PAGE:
As both the current lead guitarist for Wilco and a member of the contemporary jazz elite, Nels Cline occupies the curious dual role of avant-garde instrumentalist and rock star. It could be an awkward fit, but Cline seems more than comfortable with the role — he’s willing to meet you anywhere you’ll meet him. If wild-boar-squeal feedback improv is your thing, you should go straight to The Veil, his 2011 trio album with drummer Jim Black and saxophonist Tim Berne. If you prefer a little more conventional indie-rock presentation in your post-rock fusion, it’s the second, live disc of Initiate — a 2010 album from his trio, the Nels Cline Singers — that should be your entry point. (Nobody in the group sings for real, by the way, though Cline himself will sometimes warble.)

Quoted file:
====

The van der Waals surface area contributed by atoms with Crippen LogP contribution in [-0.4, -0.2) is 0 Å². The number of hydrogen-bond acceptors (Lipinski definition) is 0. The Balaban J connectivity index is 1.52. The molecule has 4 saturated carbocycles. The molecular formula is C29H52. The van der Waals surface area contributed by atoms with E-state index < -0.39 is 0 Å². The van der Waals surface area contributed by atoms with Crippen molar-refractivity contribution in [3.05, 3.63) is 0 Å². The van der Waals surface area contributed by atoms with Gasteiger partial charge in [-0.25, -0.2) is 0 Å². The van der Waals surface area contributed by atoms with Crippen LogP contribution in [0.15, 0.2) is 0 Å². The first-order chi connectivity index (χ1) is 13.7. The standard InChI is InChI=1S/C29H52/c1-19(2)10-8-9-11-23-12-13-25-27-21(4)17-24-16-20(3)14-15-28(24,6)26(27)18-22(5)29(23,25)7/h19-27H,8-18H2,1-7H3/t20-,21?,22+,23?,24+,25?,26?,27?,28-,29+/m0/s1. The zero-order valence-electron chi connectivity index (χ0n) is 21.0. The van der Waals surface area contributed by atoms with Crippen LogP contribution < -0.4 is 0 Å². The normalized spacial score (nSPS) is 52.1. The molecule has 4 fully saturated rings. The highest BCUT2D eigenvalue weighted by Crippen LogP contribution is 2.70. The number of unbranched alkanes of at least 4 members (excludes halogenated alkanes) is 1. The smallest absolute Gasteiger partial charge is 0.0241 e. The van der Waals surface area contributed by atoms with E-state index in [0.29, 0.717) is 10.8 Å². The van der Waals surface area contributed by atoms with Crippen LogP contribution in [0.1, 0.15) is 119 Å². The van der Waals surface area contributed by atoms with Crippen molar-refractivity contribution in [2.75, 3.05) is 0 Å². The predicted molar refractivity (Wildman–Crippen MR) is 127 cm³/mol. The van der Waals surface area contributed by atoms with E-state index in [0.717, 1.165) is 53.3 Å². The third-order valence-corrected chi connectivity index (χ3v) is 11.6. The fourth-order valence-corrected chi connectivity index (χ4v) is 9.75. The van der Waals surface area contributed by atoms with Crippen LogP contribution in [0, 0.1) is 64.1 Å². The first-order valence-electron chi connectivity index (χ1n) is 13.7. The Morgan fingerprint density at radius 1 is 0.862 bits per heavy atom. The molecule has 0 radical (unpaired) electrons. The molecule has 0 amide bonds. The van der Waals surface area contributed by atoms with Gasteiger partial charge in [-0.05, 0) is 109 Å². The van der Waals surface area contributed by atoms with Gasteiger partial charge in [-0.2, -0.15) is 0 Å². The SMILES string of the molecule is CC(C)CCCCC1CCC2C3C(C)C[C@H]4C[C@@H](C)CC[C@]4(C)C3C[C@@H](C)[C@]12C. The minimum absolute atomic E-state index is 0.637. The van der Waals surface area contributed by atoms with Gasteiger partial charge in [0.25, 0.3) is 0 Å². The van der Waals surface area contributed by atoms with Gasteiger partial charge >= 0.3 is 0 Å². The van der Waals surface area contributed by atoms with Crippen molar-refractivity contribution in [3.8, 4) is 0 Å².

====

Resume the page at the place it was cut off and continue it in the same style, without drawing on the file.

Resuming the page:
But ideally, once you learn to trust Cline, you should be willing to go wherever he wants to take you. And on Macroscope, Cline’s latest effort with his trio (now with Trevor Dunn on bass), the guitarist crosses more stylistic boundaries than usual. Inside an hour, you have the lounge-jazz meets distorted soloing of “Red Before Orange,” the Brazilian-influenced rhythms of “Respira,” and the abstracted party music of “The Wedding Band,” in addition to the power-trio stomping of “Canales’ Cabeza.” The record closes with the trio’s most experimental and winding pieces, such as the Sonic Youth-ish, gorgeously droning “Seven Zed Heaven,” and the musique-concrete rawk of “Hairy Mother.” By mixing all his paints, including some of the more conventionally attractive ones, this zig-zagging album sketches a maximalism that’s distinct in the guitarist’s large catalog.